DarkOwl also found a darknet threat actor group known as Cyberpartisans trying to help defend Ukraine from Russia’s aggressions. The group claimed responsibility for an attack against the Belarusian rail network system to stymie Russia’s movement of troops towards Ukraine, despite the movement of troops via rail would not be a necessity for an invasion. The Cyberpartisians self-identify as a pro-democracy group of hacktivists, and last year tapped Belarus’s Ministry of Internal Affairs phone lines, leaking conversations between officials about organized protests against the country’s infamous dictator on Telegram.

In recent weeks, Lukashenko has been overtly supportive of Putin, jointly overseeing strategic military exercises in Belarus, including launches of Russia’s hypersonic missiles in a public show of the two countries’ alliance and continued cooperation. Belarus will undoubtedly play a critical role in the region in the events unfolding.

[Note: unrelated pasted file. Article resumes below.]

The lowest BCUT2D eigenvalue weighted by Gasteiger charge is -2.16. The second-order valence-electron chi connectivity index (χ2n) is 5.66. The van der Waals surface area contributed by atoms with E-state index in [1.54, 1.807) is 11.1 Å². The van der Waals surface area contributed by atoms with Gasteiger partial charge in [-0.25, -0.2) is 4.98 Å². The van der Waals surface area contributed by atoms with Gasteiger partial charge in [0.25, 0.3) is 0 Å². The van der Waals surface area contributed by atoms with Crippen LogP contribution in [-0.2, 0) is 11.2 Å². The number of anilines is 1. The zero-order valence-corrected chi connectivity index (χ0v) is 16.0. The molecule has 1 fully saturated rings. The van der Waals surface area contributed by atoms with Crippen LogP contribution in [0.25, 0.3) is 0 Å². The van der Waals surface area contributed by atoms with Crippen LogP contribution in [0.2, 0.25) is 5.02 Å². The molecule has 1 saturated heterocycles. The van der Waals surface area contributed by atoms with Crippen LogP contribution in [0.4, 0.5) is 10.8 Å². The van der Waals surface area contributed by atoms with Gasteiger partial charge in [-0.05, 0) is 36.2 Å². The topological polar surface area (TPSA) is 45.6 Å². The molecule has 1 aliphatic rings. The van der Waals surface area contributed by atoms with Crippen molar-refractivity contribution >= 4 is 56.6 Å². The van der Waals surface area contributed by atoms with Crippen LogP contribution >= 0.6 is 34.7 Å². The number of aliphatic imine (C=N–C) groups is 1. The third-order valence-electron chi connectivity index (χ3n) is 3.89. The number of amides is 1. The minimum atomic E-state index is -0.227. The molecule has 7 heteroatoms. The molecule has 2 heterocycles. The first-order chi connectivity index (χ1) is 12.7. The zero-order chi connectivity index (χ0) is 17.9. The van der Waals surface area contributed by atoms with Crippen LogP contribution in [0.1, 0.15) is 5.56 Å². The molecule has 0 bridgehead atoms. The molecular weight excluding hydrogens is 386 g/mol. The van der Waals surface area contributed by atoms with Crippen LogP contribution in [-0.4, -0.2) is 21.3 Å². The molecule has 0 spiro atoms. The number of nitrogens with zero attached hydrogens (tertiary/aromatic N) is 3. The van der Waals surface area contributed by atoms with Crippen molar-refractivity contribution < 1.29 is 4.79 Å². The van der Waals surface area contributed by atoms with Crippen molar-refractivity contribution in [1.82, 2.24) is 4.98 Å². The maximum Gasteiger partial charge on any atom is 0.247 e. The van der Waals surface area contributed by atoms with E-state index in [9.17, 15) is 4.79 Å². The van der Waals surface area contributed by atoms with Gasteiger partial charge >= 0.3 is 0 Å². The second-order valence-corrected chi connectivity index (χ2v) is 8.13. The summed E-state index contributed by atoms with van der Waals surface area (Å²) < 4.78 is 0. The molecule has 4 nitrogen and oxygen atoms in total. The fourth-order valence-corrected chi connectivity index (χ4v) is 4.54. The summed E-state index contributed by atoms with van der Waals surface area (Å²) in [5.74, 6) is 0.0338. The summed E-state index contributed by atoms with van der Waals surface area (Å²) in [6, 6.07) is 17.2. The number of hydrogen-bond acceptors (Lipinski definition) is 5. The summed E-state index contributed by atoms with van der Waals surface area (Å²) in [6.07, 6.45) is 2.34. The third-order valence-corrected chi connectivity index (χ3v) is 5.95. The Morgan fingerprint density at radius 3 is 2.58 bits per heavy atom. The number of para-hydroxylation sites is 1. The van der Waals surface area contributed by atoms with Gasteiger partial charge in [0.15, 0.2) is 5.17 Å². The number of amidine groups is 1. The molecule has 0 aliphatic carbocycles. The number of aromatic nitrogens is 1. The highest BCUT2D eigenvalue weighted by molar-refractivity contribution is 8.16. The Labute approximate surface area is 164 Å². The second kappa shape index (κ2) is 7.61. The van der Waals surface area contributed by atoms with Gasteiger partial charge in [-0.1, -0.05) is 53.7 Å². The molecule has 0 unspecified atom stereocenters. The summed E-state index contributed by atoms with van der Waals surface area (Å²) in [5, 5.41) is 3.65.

DarkOwl is monitoring the darknet as the conflict in Ukraine ripples throughout the European continent impacting the global economy and stressing international partnerships and alliances. We anticipate a fluctuation in underground network and criminal activity across Tor and other anonymous networks in the near term. We also forecast the KillMBR/KillDisk destructive wiper malware and attack methodologies debuted in Russia’s asymmetric operations against Ukraine’s critical digital infrastructure to be widely adopted by other criminal gangs and nation-state sponsored cyber operatives in future campaigns.